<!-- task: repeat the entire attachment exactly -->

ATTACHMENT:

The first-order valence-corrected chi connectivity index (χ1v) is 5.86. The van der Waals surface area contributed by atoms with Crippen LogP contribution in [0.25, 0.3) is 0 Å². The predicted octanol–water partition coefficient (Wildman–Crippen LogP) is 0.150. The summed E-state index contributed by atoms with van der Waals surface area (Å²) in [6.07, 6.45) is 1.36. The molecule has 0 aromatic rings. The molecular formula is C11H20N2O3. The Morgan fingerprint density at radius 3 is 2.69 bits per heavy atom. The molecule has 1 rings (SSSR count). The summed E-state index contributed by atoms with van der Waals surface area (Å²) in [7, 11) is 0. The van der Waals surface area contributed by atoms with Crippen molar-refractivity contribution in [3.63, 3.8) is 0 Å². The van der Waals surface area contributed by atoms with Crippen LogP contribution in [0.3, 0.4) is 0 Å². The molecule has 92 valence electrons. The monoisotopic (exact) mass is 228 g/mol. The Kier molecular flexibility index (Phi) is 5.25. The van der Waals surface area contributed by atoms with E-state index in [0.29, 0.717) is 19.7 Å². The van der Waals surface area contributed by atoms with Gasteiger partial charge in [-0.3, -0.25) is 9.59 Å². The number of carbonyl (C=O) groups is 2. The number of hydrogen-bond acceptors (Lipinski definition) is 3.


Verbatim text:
The first-order valence-corrected chi connectivity index (χ1v) is 5.86. The van der Waals surface area contributed by atoms with Crippen LogP contribution in [0.25, 0.3) is 0 Å². The predicted octanol–water partition coefficient (Wildman–Crippen LogP) is 0.150. The summed E-state index contributed by atoms with van der Waals surface area (Å²) in [6.07, 6.45) is 1.36. The molecule has 0 aromatic rings. The molecular formula is C11H20N2O3. The Morgan fingerprint density at radius 3 is 2.69 bits per heavy atom. The molecule has 1 rings (SSSR count). The summed E-state index contributed by atoms with van der Waals surface area (Å²) in [7, 11) is 0. The van der Waals surface area contributed by atoms with Crippen molar-refractivity contribution in [3.63, 3.8) is 0 Å². The van der Waals surface area contributed by atoms with Crippen LogP contribution in [0.3, 0.4) is 0 Å². The molecule has 92 valence electrons. The monoisotopic (exact) mass is 228 g/mol. The Kier molecular flexibility index (Phi) is 5.25. The van der Waals surface area contributed by atoms with E-state index in [0.29, 0.717) is 19.7 Å². The van der Waals surface area contributed by atoms with Gasteiger partial charge in [-0.3, -0.25) is 9.59 Å². The number of carbonyl (C=O) groups is 2. The number of hydrogen-bond acceptors (Lipinski definition) is 3.